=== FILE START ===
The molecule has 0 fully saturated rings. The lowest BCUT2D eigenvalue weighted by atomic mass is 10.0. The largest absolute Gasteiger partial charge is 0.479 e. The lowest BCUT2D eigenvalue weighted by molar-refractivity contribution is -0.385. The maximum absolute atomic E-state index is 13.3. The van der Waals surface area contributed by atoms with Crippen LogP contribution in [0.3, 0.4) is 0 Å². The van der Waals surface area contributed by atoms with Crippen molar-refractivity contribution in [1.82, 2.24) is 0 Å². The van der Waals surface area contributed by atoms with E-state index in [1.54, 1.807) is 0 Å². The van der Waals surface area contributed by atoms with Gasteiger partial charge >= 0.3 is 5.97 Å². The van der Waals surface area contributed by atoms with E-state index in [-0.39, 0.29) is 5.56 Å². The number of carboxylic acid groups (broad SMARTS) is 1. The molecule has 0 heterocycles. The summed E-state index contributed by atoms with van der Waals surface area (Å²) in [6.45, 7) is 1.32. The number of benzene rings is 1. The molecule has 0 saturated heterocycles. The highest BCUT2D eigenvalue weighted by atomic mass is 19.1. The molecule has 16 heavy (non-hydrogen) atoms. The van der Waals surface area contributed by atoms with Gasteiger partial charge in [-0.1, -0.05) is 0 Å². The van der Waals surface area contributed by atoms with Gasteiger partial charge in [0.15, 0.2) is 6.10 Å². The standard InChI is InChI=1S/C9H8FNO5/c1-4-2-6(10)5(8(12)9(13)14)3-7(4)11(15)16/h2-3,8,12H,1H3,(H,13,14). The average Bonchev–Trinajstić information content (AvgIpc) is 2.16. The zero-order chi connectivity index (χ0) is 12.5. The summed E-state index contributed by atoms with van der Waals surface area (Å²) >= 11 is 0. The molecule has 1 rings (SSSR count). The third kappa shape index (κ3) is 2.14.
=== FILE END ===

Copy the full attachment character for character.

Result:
The molecule has 0 fully saturated rings. The lowest BCUT2D eigenvalue weighted by atomic mass is 10.0. The largest absolute Gasteiger partial charge is 0.479 e. The lowest BCUT2D eigenvalue weighted by molar-refractivity contribution is -0.385. The maximum absolute atomic E-state index is 13.3. The van der Waals surface area contributed by atoms with Crippen LogP contribution in [0.3, 0.4) is 0 Å². The van der Waals surface area contributed by atoms with Crippen molar-refractivity contribution in [1.82, 2.24) is 0 Å². The van der Waals surface area contributed by atoms with E-state index in [1.54, 1.807) is 0 Å². The van der Waals surface area contributed by atoms with Gasteiger partial charge >= 0.3 is 5.97 Å². The van der Waals surface area contributed by atoms with E-state index in [-0.39, 0.29) is 5.56 Å². The number of carboxylic acid groups (broad SMARTS) is 1. The molecule has 0 heterocycles. The summed E-state index contributed by atoms with van der Waals surface area (Å²) in [6.45, 7) is 1.32. The number of benzene rings is 1. The molecule has 0 saturated heterocycles. The highest BCUT2D eigenvalue weighted by atomic mass is 19.1. The molecule has 16 heavy (non-hydrogen) atoms. The van der Waals surface area contributed by atoms with Gasteiger partial charge in [-0.1, -0.05) is 0 Å². The van der Waals surface area contributed by atoms with Gasteiger partial charge in [0.15, 0.2) is 6.10 Å². The standard InChI is InChI=1S/C9H8FNO5/c1-4-2-6(10)5(8(12)9(13)14)3-7(4)11(15)16/h2-3,8,12H,1H3,(H,13,14). The average Bonchev–Trinajstić information content (AvgIpc) is 2.16. The zero-order chi connectivity index (χ0) is 12.5. The summed E-state index contributed by atoms with van der Waals surface area (Å²) >= 11 is 0. The molecule has 1 rings (SSSR count). The third kappa shape index (κ3) is 2.14.